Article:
Symbols, Terminology and Constants in Science and Mathematics


Symbols, Terminology and Constants in Science and Mathematics

Science and Mathematics uses a large range of units, symbols and terms, and initially it can seem like a foreign language. Here we have an inexhaustive list of commonly used mathematical terms and symbols that appear commonly in all sciences – especially physical and inorganic chemistry, spectroscopy and analytical chemistry. Click on these links to jump to The Greek AlphabetFactor PrefixesConstantsFormulae

The Greek Alphabet

The modern alphabet on which most Western alphabets are based is a combination of the Latin and Greek alphabets. Characters from the Greek alphabet appear in most science and mathematics. They can be used to represent more than one quantity. Usually the use is specified. However, some common occurrences are listed below. NOTE: (upper) and (lower) indicate the upper case and lower case characters respectively.

Lower caseUpper caseNameCommon use
αΑalphaUsed as a general variable in numerous situations. Always specified. Used often in quantum mechanics.
βΒbetaUsed as a general variable in numerous situations. Always specified. used often in quantum mechanics.
γΓgammaAn irrep in group theory (upper).
δΔdeltaIndicates an infinitesimal change (lower) or general finite change (upper). Lower case is also used to signify a partial derivative.
εΕepsilonPermitivity of free space (ε0).
ζΖzetaEffective nuclear charge in quantum chemistry (lower).
ηΗetaUsed to represent many coefficients. Commonly, viscosity (lower).
θΘthetaA context-specific angle (lower), or heat (upper).
κΚkappaNumerous uses. In chemistry – the compressability of a compound (lower).
λΛlambdaWavelength (lower) of a wave or particle.
μΜmuSymbol for “micro” (1×10-6) (lower). Also the symbol for “reduced mass” – see below.
νΝnuFrequency, Hz or s-1 (lower)
ξΞxiNumerous uses. Used instead of Q for the partition function in a grand canonical ensemble in statistical mechanics (upper).
πΠpiImportant irrational number in mathematics (lower). Mathematical operator for “product of all terms over a specified region” (upper).
ρΡrhoDensity (lower). Can be physical density (kg m-3), or some specified density, such as electron density (ρ(e)).
σΣsigmaNumerous uses. Indicates sigma-bonds, collision cross-section etc. (lower). Mathematical operator for “sum of all terms over a specified region” (upper).
τΤtauSome specific time not denoted by t (lower). Usually the “1/e” time.
υΥupsilonUncommonly used. Usage usually specified.
φΦphiNumerous uses in the mathematics of quantum mechanics. Can indicate a specific eigenstate (lower), a general eigenstate (upper). Used in geometry to indicate an angle in the spherical polar co-ordinate system (lower).
χΧchiThe character of an irrep in group theory (upper).
ψΨpsiUsed extensively in quantum mechanics. Represents wavefunctions. Component of the Schrödinger equation. Lower case is usually a specific wavefunction, whereas upper case might be a general wavefunction.
ωΩomegaAngular frequency (lower) in rotation. Unit of electrical resistance (upper). Can be adapted to be used in rotation-vibration spectroscopy (e.g ϖ, the central point between the P and Q branches in rot-vib spec.)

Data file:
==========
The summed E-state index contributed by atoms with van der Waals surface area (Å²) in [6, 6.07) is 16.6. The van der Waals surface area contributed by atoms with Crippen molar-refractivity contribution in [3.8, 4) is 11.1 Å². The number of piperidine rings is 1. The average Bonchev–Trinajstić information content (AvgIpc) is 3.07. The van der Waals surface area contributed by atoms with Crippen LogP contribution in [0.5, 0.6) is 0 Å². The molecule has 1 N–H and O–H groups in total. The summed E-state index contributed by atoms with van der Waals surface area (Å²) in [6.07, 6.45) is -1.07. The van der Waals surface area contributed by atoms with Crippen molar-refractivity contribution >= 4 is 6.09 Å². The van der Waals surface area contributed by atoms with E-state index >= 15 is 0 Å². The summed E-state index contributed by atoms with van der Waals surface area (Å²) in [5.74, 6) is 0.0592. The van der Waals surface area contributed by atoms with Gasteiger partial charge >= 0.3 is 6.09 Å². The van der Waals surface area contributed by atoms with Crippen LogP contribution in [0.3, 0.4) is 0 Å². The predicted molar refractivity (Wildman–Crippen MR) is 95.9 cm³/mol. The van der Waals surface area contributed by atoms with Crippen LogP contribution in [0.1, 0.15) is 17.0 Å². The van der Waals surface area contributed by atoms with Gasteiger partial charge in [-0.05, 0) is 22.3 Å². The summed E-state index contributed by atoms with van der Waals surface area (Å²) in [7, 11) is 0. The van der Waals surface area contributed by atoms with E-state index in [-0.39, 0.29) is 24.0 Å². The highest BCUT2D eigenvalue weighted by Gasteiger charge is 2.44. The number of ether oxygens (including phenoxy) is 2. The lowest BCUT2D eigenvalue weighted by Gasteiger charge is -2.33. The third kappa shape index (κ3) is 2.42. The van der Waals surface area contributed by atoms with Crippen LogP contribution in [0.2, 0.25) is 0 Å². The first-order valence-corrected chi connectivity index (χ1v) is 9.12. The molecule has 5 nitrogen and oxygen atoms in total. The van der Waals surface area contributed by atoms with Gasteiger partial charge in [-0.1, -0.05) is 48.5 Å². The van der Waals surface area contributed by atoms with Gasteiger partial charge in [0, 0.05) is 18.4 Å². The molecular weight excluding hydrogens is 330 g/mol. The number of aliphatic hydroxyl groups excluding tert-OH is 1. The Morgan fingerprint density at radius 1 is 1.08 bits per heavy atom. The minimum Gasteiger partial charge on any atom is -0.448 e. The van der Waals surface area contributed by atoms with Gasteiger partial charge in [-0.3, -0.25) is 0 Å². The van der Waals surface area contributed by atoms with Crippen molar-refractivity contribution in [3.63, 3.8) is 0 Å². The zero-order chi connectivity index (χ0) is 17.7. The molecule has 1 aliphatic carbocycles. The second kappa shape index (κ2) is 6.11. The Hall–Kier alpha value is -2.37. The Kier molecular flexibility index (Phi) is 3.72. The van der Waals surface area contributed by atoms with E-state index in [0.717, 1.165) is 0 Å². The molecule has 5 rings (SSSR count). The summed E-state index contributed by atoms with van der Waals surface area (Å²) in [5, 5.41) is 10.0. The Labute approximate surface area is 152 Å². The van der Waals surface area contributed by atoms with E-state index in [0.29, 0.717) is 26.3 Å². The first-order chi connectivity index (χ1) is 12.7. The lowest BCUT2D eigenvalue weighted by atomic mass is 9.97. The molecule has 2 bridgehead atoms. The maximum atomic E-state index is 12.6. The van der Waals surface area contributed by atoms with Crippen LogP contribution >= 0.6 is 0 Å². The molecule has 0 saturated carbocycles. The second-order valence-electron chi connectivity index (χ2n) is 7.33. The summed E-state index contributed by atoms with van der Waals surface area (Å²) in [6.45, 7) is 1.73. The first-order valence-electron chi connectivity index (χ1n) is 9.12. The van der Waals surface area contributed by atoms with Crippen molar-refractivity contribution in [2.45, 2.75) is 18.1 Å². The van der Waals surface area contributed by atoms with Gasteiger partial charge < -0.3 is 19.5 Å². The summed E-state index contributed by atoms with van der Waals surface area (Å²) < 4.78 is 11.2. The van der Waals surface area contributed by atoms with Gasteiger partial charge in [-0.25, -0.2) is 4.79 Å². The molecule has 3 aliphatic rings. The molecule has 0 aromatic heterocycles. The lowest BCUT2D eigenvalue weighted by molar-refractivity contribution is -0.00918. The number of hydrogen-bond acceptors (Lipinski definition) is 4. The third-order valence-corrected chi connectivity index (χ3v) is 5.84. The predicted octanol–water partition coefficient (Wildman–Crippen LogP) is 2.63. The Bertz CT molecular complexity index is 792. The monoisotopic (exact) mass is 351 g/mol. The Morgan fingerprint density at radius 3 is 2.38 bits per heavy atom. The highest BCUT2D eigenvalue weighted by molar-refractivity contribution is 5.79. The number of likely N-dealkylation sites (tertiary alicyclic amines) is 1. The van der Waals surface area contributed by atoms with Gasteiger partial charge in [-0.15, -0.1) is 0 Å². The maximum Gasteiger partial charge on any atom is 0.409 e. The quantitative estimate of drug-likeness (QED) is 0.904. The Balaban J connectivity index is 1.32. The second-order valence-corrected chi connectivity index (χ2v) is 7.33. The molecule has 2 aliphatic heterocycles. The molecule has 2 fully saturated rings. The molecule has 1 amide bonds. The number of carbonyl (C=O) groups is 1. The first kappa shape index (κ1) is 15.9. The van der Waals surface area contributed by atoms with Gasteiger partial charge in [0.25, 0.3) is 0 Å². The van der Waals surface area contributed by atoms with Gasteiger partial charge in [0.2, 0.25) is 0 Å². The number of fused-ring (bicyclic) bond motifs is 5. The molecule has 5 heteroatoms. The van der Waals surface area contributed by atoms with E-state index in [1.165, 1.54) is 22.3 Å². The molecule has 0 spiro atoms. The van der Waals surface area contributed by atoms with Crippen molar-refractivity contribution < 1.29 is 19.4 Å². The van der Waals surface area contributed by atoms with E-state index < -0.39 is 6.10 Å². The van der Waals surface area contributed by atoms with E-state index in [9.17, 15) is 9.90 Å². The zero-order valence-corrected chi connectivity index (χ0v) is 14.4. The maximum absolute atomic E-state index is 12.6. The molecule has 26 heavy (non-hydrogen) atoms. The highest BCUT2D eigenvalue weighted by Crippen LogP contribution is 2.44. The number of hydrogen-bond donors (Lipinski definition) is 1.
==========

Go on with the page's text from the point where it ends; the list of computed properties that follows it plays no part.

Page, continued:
Factor Prefixes

Often – rather than using a number in standard mathematical form -it is preferable to use a quantity’s units, with a suitable factor prefix to indicate scale. For example, it is much quicker and more simple to write λ = 4.00×10-7 m as 400 nm. The n, for “nano”, is a prefix used to indicate a factor of 1×10-9.




Below are listed some useful constants that are important in physical chemistry and spectroscopy.

h – Planck’s constant6.626068×10-34J s
ħ – reduced Planck’s constant1.054571×10-34J sh / 2π
amu – atomic mass unit1.660539×10-27kg
kB – Boltzmann’s constant1.380650×10-23J K-1
R – molar gas constant8.314472×100J mol-1 K-1NAkB
NA – Avogadro’s number6.022141×1023(atoms, particles etc.) mol-1
c – speed of light in a vacuum2.997925×108m s-1
me – mass of an electron9.109382×10-31kg
e – elementary charge1.602177×10-19C
ε0 – permittivity of free space8.854188×10-12F m-11 / μ0c02
μ0 – vacuum permeability4π×10-7J s2 / C2 m


Below are listed some common formulae used in the theory behind basic spectroscopic techniques, divided into relevant subsections.

Basic Equations

Momentum: p = mv
Kinetic Energy: Ek = ½mv2 = p2/2m

Speed of light: c = ν×λ

Energy of a wave: E = hν

de Broglie formula: λ = h/p

Boltzmann Statistics

where Nupper is the population of the upper state, Nlower is the population of the lower state, dupper and dlower are the degeneracies of the upper and lower states, ΔE is the energy gap between the two states (in Joules, not kJ), kB is Boltzmann’s constant and T is the absolute temperature of the system (in K)

Rotational Spectroscopy

where F(J) is the energy of rotational level J and B is the rotational constant

where h is Planck’s constant, I is the moment of inertia, c is the speed of light in vacuo, in cm s-1

where μ is the reduced mass of the molecule

where degeneracy of a rotational energy level J is given by

The primary selection rule for pure rotational spectroscopy is

The line spacing in a pure rotation spectrum is simply given by

Vibrational Spectroscopy

The energy of a level in a vibrational system is given by

where ωe is the harmonic band centre, given by

where k is the bond force constant, μ is the reduced mass of the molecule and c is the speed of light in a vacuum. The usual selection rule of Δv = ±1 applies.

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